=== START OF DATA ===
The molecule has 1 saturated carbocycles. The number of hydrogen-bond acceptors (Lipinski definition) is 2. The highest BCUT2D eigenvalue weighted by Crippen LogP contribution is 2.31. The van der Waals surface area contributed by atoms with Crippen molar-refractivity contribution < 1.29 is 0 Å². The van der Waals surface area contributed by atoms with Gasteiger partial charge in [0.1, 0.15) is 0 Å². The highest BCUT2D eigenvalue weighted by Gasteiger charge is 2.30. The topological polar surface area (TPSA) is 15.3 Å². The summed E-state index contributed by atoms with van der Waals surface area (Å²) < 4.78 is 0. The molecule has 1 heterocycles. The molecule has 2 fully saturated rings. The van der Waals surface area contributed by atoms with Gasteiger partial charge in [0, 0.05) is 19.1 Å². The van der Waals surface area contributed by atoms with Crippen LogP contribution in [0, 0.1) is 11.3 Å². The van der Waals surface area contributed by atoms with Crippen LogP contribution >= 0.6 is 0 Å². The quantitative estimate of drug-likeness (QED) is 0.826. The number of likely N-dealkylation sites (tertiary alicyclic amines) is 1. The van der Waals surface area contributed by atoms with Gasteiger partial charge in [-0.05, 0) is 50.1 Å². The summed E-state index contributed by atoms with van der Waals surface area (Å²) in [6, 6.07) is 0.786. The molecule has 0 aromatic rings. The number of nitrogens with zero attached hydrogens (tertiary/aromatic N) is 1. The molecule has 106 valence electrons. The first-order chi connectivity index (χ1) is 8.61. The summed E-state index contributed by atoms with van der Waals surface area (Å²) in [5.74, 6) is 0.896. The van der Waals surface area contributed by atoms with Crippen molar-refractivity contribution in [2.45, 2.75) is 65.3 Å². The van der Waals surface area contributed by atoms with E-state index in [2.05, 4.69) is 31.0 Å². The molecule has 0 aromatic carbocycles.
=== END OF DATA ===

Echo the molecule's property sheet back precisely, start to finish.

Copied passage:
The molecule has 1 saturated carbocycles. The number of hydrogen-bond acceptors (Lipinski definition) is 2. The highest BCUT2D eigenvalue weighted by Crippen LogP contribution is 2.31. The van der Waals surface area contributed by atoms with Crippen molar-refractivity contribution < 1.29 is 0 Å². The van der Waals surface area contributed by atoms with Gasteiger partial charge in [0.1, 0.15) is 0 Å². The highest BCUT2D eigenvalue weighted by Gasteiger charge is 2.30. The topological polar surface area (TPSA) is 15.3 Å². The summed E-state index contributed by atoms with van der Waals surface area (Å²) < 4.78 is 0. The molecule has 1 heterocycles. The molecule has 2 fully saturated rings. The van der Waals surface area contributed by atoms with Gasteiger partial charge in [0, 0.05) is 19.1 Å². The van der Waals surface area contributed by atoms with Crippen LogP contribution in [0, 0.1) is 11.3 Å². The van der Waals surface area contributed by atoms with Crippen LogP contribution >= 0.6 is 0 Å². The quantitative estimate of drug-likeness (QED) is 0.826. The number of likely N-dealkylation sites (tertiary alicyclic amines) is 1. The van der Waals surface area contributed by atoms with Gasteiger partial charge in [-0.05, 0) is 50.1 Å². The summed E-state index contributed by atoms with van der Waals surface area (Å²) in [6, 6.07) is 0.786. The molecule has 0 aromatic rings. The number of nitrogens with zero attached hydrogens (tertiary/aromatic N) is 1. The molecule has 106 valence electrons. The first-order chi connectivity index (χ1) is 8.61. The summed E-state index contributed by atoms with van der Waals surface area (Å²) in [5.74, 6) is 0.896. The van der Waals surface area contributed by atoms with Crippen molar-refractivity contribution in [2.45, 2.75) is 65.3 Å². The van der Waals surface area contributed by atoms with E-state index in [2.05, 4.69) is 31.0 Å². The molecule has 0 aromatic carbocycles.